Emily Bronte’s 1847 masterpiece of English literature, Wuthering Heights, is a very deep and complex book that cannot simply be classified as a love story since there is no traditional happy ending for the primary characters and the heroine dies halfway through the book. This book is such a classic because Bronte has the ability to transform characters feelings onto the paper like no one else can. One important theme that relates to most of the characters in Wuthering Heights is that of books and the role they play throughout the story. There is no simple response to this question since the answer differs with each individual character. It is evident, though, that books are very important to the various relationships encountered in this story and that they can be interpreted in many different ways.
The first incident in which books play a role in this story is also one of the most powerful scenes in the entire book. It occurs when Mr. Lockwood has determined that he must stay the night at Wuthering Heights, his landlord’s estate. Heathcliff’s servant, Zillah, shows Mr. Lockwood to his room and cautions him to “hide his candle and not make a noise” since Heathcliff would not willingly approve of his staying in that room. Just after Mr. Lockwood enters the room, he discovers three names carved over and over onto the ledge near the window, Catherine Earnshaw, Catherine Heathcliff, and Catherine Linton. Mr. Lockwood begins paging through and examining the collection of books he determines to be Catherine’s. The books, he notices, have been well used judging from their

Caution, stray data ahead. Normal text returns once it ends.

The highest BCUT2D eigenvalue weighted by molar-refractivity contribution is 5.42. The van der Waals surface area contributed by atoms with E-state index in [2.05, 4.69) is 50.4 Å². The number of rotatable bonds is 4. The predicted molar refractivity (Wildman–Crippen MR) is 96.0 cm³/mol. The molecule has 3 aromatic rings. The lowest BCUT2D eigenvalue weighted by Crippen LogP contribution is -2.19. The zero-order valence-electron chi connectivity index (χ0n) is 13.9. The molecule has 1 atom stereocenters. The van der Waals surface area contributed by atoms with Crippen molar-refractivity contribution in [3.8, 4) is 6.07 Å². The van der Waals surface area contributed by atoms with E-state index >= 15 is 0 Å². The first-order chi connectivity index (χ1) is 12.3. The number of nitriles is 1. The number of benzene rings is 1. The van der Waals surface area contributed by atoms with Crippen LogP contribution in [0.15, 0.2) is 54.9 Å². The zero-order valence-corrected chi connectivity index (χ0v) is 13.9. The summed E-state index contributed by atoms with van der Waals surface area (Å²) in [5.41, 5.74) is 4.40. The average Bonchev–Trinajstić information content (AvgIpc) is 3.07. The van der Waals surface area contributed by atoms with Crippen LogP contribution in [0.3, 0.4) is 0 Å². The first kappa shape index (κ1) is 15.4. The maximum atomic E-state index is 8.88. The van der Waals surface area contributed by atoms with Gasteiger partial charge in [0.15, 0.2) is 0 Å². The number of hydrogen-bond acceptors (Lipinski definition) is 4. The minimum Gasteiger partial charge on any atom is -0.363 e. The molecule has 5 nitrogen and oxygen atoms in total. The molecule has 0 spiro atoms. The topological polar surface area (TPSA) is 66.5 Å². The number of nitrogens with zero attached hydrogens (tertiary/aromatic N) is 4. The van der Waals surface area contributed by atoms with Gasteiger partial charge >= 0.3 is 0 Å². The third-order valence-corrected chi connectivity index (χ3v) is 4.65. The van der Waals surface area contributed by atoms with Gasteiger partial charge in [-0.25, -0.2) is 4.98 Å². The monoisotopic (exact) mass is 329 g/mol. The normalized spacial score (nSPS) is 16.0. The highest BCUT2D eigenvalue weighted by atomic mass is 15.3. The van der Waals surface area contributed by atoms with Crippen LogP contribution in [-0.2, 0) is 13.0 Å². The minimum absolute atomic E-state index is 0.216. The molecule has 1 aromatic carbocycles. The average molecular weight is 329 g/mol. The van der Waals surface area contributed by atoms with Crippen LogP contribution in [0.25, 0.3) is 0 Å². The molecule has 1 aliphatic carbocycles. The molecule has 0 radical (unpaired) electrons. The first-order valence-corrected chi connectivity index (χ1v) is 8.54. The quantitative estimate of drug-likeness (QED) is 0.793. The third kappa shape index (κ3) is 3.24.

dilapidation and “scarcely one chapter had escaped a pen-and-ink commentary at least, the appearance of one covering every morsel of blank that the printer had left.”
After a short time, Mr. Lockwood dozes off but is awaken quickly by the sound of tapping on the casement window. He... [continues]
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